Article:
How much weed have you seen in your life? Ever broken a bone in someone else’s body and for an instant, not been able to tell if the crack happened in your body or in theirs? How much of that meat you eat, have you had to kill for yourself? Ever had someone lay into you with a cricket bat? How many times have you had to protect a family member from violence? Times – just once in a dark alley you’ll never visit again doesn’t count.
How old were you when you killed your first vertebrate? Have you ever been tortured just to see if you would or wouldn’t crack? To see if you could be trusted? To see if you hadn’t already betrayed a secret?
This isn’t about self-pity and repressed emotions opening up to a 1990s, drum-beating-in-the-woods, new-age feelgood experience. Even if only very privately, I was confrontational about these things at the time – I didn’t exactly bottle them up.
This is about deliberate, if not very practical secrecy, possibly opening up to a rationale for discussion with safety afforded by the passage of time. Safety for yours truly, other innocents, and some of the (then) guilty.
Like a lot of Australians, I’m at odds with most of the rest of Australia. Or out-of-synch at any rate. I don’t know you the way I could and you sure as hell (doesn’t exist), don’t know me.
The not-so-secret, but not-that-great a joy I’d get out watching your blood curdle isn’t my imperative. The prospect of teasing you that I’ll eat your family, and knowing that you aren’t sure that I wouldn’t, isn’t that enticing (Dexter is Delicious – sorry). The idea of knowing that neither you nor I have even seen anything close to the worst horrors on Earth, and that laughably, some of you are still afraid, is an aside. A trivial peccadillo.
People have had it worse than me, than us. Much, much worse.
It wasn’t so long ago that the West said “Never Again”, in response to a massive failure of understanding and of will towards people who had seen the hardest times. Yet here we are, sixty odd years later and we’ve just seen a decade of to paraphrase Bill Maher, “AGAIN!” – Don’t let the refugees in! It may possibly, just possibly, threaten the privilege I enjoy to the extent that I’m going to claim it as an entitlement! How dare my entitlements be threatened! Waaaa!
Oh, the angst! Boo-fucking-hoo! Xenophobic Australia, the obscenity of your lack of empathy and sense of proportion is almost matched by that of your weakness and cowardice. And don’t get started on how great your culture is – you’re so low an “Untermensch” couldn’t use your arse as a slipper.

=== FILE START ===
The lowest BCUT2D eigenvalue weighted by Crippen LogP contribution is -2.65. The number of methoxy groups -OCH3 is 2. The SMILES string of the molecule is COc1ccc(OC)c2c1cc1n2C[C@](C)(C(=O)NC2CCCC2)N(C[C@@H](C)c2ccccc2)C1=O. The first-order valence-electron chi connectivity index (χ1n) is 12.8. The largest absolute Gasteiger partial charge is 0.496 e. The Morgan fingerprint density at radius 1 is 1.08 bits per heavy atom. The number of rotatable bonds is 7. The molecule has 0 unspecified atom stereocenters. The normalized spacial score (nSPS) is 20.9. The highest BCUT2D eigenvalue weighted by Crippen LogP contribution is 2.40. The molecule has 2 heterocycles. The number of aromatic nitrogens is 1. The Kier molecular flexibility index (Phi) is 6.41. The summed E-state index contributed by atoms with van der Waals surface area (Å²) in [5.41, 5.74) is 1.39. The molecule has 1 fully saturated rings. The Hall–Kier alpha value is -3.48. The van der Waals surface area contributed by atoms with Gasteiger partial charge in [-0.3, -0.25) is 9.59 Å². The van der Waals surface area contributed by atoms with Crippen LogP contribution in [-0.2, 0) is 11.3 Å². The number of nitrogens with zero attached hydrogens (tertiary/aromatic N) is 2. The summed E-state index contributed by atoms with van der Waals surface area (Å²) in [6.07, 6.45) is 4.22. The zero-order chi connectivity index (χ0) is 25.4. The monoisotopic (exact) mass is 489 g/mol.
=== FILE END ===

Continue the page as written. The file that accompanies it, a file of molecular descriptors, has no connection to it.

Frightened of refugees and you talk about greatness? Conceit!
I use invective to describe what I think of this type of frailty, because frankly I don’t have the words to curse the associated inhumanity as much as I’d like. Take it that I’d say much worse of it. I’d like my barbs to be more articulate if only to be reserved for this one purpose.
Like most of you, I’m no refugee. I’ve never seen a war zone. But I don’t take my relative safety for granted and I’ve got less to be thankful for than a lot of you. What are you complaining about?
Like you, I can’t possibly relay the horrors of a war zone the way a refugee can. Even a well versed foreign correspondent can’t do that. What would I have to be thinking?
But is it too ambitious to think that some horror stories from Australia’s own working-class backyard couldn’t act as a kind of a thin-edge-of-the-wedge – to cut into the dense sense of entitlement of at least someone’s privilege-addled mind? To reach someone not too far gone down the road from humanity, toward delusions of self-sustaining importance?
And would that make it worth it?
But then I’ve gone and blogged in my own name now haven’t I? And for just over four years now at that. Could I truly remain pseudonymous? I suspect that writing anonymously at any great length at another blog would leave my fingerprints all over it.
Can you see my dilemma?
I want to let loose. I want to challenge comforting and dangerous (dare I say it?) bourgeoisie (there, I said it) notions, not like some beret-wearing, class-tourist, undergrad snot, but as someone who’s seen a bit of sex and violence. And drugs and a few corpses (please note that I separated the sex from the corpses precisely because it didn’t happen). Someone who couldn’t call their Dad to stop it all (although upon reflection, pending justification*, I possibly could have called my Dad to have your kneecaps smashed).
On the other hand, I’ve got vulnerable people I want to and should protect. Scruitiny isn’t welcome or needed. Seriously. Can you safe people empathise with that?
So unless I get a nom-de-plume, a book deal and a good editor that can compensate for my fingerprints, I’m screwed. I’d better shut-up.
Naturally, you can see how I don’t see the issue of Internet anonymity in terms of black and white. I think I can safely say that under my own name.
* I’m really just a big softy and so was my Dad.